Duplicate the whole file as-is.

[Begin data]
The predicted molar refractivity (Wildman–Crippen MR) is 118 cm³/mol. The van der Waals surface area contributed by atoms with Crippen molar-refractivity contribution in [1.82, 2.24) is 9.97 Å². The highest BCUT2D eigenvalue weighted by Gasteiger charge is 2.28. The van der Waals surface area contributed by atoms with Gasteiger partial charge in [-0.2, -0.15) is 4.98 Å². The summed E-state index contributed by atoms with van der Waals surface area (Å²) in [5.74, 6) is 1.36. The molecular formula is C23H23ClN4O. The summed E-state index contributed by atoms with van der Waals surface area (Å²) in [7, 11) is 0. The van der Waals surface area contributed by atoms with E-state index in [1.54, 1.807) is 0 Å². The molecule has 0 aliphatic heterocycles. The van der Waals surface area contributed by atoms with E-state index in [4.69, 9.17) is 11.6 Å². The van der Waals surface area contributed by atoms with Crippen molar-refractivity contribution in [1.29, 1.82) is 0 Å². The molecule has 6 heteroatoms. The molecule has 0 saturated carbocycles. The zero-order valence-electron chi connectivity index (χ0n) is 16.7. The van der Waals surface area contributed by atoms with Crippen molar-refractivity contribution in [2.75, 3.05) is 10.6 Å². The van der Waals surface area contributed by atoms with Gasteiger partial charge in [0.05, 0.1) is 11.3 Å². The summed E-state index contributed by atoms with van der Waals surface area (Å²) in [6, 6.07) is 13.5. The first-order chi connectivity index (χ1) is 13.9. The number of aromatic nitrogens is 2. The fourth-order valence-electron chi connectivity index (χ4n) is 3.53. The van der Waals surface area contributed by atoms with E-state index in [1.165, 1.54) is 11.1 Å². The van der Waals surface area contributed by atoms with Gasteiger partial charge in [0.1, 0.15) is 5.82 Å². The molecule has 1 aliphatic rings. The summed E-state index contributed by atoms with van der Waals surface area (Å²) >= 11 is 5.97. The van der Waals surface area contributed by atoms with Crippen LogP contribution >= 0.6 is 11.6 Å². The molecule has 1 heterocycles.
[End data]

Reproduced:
The predicted molar refractivity (Wildman–Crippen MR) is 118 cm³/mol. The van der Waals surface area contributed by atoms with Crippen molar-refractivity contribution in [1.82, 2.24) is 9.97 Å². The highest BCUT2D eigenvalue weighted by Gasteiger charge is 2.28. The van der Waals surface area contributed by atoms with Gasteiger partial charge in [-0.2, -0.15) is 4.98 Å². The summed E-state index contributed by atoms with van der Waals surface area (Å²) in [5.74, 6) is 1.36. The molecular formula is C23H23ClN4O. The summed E-state index contributed by atoms with van der Waals surface area (Å²) in [7, 11) is 0. The van der Waals surface area contributed by atoms with E-state index in [1.54, 1.807) is 0 Å². The molecule has 0 aliphatic heterocycles. The van der Waals surface area contributed by atoms with E-state index in [4.69, 9.17) is 11.6 Å². The van der Waals surface area contributed by atoms with Crippen molar-refractivity contribution in [1.29, 1.82) is 0 Å². The molecule has 6 heteroatoms. The molecule has 0 saturated carbocycles. The zero-order valence-electron chi connectivity index (χ0n) is 16.7. The van der Waals surface area contributed by atoms with Crippen molar-refractivity contribution in [2.75, 3.05) is 10.6 Å². The van der Waals surface area contributed by atoms with Gasteiger partial charge in [0.05, 0.1) is 11.3 Å². The summed E-state index contributed by atoms with van der Waals surface area (Å²) in [6, 6.07) is 13.5. The first-order chi connectivity index (χ1) is 13.9. The number of aromatic nitrogens is 2. The fourth-order valence-electron chi connectivity index (χ4n) is 3.53. The van der Waals surface area contributed by atoms with E-state index in [1.165, 1.54) is 11.1 Å². The van der Waals surface area contributed by atoms with Gasteiger partial charge in [0.1, 0.15) is 5.82 Å². The molecule has 1 aliphatic rings. The summed E-state index contributed by atoms with van der Waals surface area (Å²) >= 11 is 5.97. The van der Waals surface area contributed by atoms with Crippen LogP contribution >= 0.6 is 11.6 Å². The molecule has 1 heterocycles.